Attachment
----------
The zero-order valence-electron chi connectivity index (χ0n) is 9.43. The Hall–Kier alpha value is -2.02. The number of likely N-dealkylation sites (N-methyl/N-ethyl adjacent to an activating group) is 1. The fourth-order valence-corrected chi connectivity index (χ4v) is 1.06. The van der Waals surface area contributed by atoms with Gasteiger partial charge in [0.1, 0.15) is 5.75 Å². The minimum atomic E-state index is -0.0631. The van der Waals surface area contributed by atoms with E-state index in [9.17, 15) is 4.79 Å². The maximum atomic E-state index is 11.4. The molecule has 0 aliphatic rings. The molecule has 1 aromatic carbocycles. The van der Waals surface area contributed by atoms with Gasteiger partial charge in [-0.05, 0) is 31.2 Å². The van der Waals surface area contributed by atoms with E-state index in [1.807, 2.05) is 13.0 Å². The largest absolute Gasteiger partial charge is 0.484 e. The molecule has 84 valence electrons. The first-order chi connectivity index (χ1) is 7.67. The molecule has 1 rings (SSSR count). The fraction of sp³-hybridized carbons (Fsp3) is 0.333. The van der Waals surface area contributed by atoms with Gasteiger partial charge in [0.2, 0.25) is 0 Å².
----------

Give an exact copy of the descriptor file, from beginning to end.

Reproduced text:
The zero-order valence-electron chi connectivity index (χ0n) is 9.43. The Hall–Kier alpha value is -2.02. The number of likely N-dealkylation sites (N-methyl/N-ethyl adjacent to an activating group) is 1. The fourth-order valence-corrected chi connectivity index (χ4v) is 1.06. The van der Waals surface area contributed by atoms with Gasteiger partial charge in [0.1, 0.15) is 5.75 Å². The minimum atomic E-state index is -0.0631. The van der Waals surface area contributed by atoms with E-state index in [9.17, 15) is 4.79 Å². The maximum atomic E-state index is 11.4. The molecule has 0 aliphatic rings. The molecule has 1 aromatic carbocycles. The van der Waals surface area contributed by atoms with Gasteiger partial charge in [-0.05, 0) is 31.2 Å². The van der Waals surface area contributed by atoms with E-state index in [1.807, 2.05) is 13.0 Å². The largest absolute Gasteiger partial charge is 0.484 e. The molecule has 84 valence electrons. The first-order chi connectivity index (χ1) is 7.67. The molecule has 1 rings (SSSR count). The fraction of sp³-hybridized carbons (Fsp3) is 0.333. The van der Waals surface area contributed by atoms with Gasteiger partial charge in [0.2, 0.25) is 0 Å².